Lack of vigil at check-posts and break in the cold chain of vaccine storage have contributed immensely to the high incidence of foot-and-mouth disease which has claimed the lives of hundreds of milch animals in the State.
About 2,000 head of cattle have already died of the disease, according to the State Animal Husbandry Department. More than 50 per cent of the dead animals were calves.
Though the government claims to have taken steps to contain the disease, farmers and officials of milk cooperatives remain a dissatisfied lot. The viral disease appears to have been contracted from infected bovines brought in from other States. “A ban has been imposed on the import of cattle from neighbouring States,” said V. Brahmanandan, Additional Director, Animal Husbandry Department.
About 8,000 head of cattle died of FMD in Karnataka last month, according to an official report made by the Karnataka government a week ago. Cattle in about 5,000 villages have been affected there. Tamil Nadu has also been facing cases of extensive infection among milch animals.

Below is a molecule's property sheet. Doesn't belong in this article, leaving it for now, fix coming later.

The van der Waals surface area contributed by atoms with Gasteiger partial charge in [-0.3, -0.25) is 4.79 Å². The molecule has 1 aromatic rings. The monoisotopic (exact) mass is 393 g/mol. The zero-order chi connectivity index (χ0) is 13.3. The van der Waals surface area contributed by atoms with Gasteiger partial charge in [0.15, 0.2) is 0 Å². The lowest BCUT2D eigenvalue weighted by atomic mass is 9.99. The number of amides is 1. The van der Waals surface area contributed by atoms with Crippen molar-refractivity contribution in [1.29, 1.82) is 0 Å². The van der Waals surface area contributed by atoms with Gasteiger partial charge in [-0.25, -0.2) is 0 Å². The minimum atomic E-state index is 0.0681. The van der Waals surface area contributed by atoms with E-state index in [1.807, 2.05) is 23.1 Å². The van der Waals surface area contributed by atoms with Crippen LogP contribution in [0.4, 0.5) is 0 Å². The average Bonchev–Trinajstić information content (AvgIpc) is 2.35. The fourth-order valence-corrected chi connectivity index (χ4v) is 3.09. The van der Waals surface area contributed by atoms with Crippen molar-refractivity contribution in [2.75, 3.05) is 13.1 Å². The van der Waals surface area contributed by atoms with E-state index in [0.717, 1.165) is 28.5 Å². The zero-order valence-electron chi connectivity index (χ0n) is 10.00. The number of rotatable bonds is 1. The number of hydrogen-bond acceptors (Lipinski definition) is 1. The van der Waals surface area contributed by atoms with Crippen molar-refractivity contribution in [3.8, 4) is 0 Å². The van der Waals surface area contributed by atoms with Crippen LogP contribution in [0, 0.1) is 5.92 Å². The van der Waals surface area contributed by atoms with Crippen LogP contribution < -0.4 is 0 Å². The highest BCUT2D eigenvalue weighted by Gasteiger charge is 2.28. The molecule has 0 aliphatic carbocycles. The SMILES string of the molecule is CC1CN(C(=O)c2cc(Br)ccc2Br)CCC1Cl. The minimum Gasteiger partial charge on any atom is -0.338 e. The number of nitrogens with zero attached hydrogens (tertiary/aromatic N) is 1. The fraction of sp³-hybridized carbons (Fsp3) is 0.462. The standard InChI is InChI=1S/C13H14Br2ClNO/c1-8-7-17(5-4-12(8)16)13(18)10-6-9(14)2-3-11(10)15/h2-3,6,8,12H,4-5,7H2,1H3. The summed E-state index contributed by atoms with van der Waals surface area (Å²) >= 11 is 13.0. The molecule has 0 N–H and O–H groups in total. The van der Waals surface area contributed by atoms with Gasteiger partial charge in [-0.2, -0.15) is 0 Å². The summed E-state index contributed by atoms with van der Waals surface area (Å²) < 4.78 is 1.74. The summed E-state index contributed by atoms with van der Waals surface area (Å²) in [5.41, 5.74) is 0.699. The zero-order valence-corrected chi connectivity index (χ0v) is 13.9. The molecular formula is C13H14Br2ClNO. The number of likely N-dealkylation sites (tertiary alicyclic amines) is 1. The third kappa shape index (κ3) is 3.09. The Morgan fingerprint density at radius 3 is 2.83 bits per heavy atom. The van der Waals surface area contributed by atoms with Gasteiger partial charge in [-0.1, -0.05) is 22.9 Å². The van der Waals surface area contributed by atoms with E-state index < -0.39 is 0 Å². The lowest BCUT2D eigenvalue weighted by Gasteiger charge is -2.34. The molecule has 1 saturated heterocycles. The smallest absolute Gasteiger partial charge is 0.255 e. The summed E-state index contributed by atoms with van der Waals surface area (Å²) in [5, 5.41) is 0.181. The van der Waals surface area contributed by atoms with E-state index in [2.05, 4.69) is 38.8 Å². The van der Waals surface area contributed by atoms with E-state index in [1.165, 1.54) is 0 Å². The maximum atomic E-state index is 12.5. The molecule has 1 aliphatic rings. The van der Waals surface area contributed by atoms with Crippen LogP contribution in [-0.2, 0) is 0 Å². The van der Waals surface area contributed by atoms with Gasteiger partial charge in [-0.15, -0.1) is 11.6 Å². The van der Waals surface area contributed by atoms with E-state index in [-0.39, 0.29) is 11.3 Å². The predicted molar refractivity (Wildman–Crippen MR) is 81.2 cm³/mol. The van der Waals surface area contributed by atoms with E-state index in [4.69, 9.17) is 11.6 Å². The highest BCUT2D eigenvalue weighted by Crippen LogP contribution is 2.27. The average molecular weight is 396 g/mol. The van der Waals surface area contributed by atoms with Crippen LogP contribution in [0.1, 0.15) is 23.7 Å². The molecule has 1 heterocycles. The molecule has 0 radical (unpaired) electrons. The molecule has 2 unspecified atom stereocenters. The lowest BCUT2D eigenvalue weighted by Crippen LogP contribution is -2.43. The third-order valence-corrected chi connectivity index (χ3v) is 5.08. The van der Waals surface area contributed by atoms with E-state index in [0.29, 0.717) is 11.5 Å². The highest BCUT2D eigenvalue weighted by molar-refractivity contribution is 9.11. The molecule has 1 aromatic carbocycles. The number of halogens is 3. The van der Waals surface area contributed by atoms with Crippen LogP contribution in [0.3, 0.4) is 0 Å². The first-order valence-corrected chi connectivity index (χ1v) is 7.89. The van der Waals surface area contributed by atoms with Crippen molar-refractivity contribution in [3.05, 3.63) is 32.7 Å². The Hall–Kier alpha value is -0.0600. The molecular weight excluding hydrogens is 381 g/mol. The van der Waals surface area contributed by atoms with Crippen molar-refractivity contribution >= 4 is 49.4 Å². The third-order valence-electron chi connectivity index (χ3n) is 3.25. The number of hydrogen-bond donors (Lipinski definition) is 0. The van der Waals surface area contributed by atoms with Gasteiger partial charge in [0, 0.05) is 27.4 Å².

A senior official associated with the dairy sector told The Hindu that the system of inoculating cattle at the check-posts had failed. The cattle brought from neighbouring States require vaccination certificate from veterinary authorities. But the checking at the check-posts remains much to be desired. In most cases, only 50 per cent are inoculated, with certification being provided clandestinely to the rest without vaccination, he said.
The break in cold chain arrangements too has fanned FMD. The vaccine has to be kept at low temperatures; but the vaccine in possession of Animal Husbandry Department could be exposed to higher temperature due to failure of the refrigeration system arising out of power cuts for three hours or more. Such vaccines become ineffective, according to him.
There are also a lot of cases in which the farmer refuses to cooperate with the Animal husbandry officials on preventive vaccination because inoculated animal develops fever for a few days, resulting in a temporary fall in milk production. The farmer persuades the vet to issue vaccination certificate which is essential to claim medical reimbursement of up to Rs. 2000 per year for an animal, under a State government scheme.
“New strains of the viral disease have started appearing in cattle, making it difficult to tackle it,” said George Thomas, in-charge of Farm Support wing of Milma in the Malabar region. Vaccines have been developed for the existing strains of the virus. But Mr. Brahmanadan is optimistic containing the contagion. Booster dose is being administered and teams have been deputed across the State. All panchayats have veterinary doctors and vets have been appointed on contract basis wherever required. About 60 posts of veterinary doctors are vacant in the State, according to him.